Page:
Three communities in Connecticut will be trying out a new way of taxing urban land, in which community contributions are incorporated into land values according to Commons Magazine:
On June 20, 2013, Connecticut Governor Dannel Malloy signed into law an act permitting – as a pilot program – a tax reform that turns traditional taxation on its head, as it also embraces the idea of the commons as a resource for the community to provide for the everyday public life of urbanized areas. That program is land value taxation (LVT) . Initially, three communities will have the opportunity to apply for permission to use the program, with more to follow if LVT is proved successful.
What is LVT
LVT is an alternative version of the real property tax used by a number of cities, school districts and counties in Pennsylvania, as well as most municipalities and states in Australia and New Zealand. (For more information on this approach to valuing urban land see Land is a Commonwealth.)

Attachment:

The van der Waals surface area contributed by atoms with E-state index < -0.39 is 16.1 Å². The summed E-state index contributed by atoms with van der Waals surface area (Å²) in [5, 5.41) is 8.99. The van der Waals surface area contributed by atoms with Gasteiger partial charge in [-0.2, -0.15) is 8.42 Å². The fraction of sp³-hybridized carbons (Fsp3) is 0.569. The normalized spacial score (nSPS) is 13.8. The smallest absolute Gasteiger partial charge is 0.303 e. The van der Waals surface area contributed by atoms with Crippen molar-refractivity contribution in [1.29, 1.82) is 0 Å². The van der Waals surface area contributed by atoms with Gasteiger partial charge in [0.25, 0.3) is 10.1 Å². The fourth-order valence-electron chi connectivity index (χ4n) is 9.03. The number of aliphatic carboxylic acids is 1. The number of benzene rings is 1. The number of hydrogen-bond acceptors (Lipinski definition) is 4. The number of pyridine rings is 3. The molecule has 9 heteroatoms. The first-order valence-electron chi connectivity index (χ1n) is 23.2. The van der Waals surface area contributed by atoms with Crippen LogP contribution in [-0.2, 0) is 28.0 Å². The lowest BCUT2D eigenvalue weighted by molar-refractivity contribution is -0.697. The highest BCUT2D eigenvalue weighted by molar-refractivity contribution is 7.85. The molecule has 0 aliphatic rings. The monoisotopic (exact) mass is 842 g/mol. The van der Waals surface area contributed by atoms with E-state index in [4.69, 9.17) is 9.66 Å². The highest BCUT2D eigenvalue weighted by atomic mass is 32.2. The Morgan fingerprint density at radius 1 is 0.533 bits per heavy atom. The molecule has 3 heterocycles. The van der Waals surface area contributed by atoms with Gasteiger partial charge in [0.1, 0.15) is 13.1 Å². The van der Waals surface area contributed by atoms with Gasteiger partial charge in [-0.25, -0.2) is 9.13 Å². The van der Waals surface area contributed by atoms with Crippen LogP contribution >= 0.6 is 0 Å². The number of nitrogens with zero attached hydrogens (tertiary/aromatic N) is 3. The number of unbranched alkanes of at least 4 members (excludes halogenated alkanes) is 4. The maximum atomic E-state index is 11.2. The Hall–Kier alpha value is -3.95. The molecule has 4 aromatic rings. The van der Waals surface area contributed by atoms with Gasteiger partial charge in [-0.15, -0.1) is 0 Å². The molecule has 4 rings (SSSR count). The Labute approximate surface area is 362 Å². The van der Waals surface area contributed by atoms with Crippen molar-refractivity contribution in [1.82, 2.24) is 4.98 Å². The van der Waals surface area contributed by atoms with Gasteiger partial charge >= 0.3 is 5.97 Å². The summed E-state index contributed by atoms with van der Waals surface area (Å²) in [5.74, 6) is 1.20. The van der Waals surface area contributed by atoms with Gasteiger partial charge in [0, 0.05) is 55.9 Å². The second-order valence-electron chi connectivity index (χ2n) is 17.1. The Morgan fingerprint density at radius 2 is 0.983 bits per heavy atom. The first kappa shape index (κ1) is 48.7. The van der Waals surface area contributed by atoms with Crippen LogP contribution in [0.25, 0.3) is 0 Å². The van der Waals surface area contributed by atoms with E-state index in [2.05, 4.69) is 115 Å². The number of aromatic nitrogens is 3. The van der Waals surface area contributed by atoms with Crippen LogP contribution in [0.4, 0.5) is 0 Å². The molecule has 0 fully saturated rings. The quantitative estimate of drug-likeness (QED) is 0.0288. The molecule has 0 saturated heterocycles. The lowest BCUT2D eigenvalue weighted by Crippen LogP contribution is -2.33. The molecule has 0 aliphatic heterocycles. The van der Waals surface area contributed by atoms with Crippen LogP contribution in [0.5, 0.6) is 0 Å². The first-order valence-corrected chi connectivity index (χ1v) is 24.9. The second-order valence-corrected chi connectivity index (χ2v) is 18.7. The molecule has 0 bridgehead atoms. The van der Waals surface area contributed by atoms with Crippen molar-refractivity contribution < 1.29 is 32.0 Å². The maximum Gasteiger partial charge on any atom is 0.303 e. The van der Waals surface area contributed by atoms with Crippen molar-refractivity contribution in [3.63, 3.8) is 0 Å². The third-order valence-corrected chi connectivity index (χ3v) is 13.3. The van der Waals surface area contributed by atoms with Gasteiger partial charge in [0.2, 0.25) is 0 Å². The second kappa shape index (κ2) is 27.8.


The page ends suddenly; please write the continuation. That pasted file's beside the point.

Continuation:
Typically, property tax rates (called mills) fall equally upon land values and building values. LVT shifts the bulk of property tax revenue from buildings ( products of private capital and private labor) to the assessed value of land (a public good created by public and community investment).
LVT works to leverage the tax system to work as a tool to help utilize that part of the Commons – schools, public works, parks, police and fire services, etc – that is expensive to build and is often pocketed by private hands in form of speculation and absentee ownership.
For example, the city of Allentown Pennsylvania has dual tax rates of 50.38 Mills on land values and 10.72 Mills on building values. So, the land tax rate is therefore nearly 5 times greater than the building tax rate. Under a standard tax, Allentown would have a single rate of 17.52 Mills to collect the same revenue.
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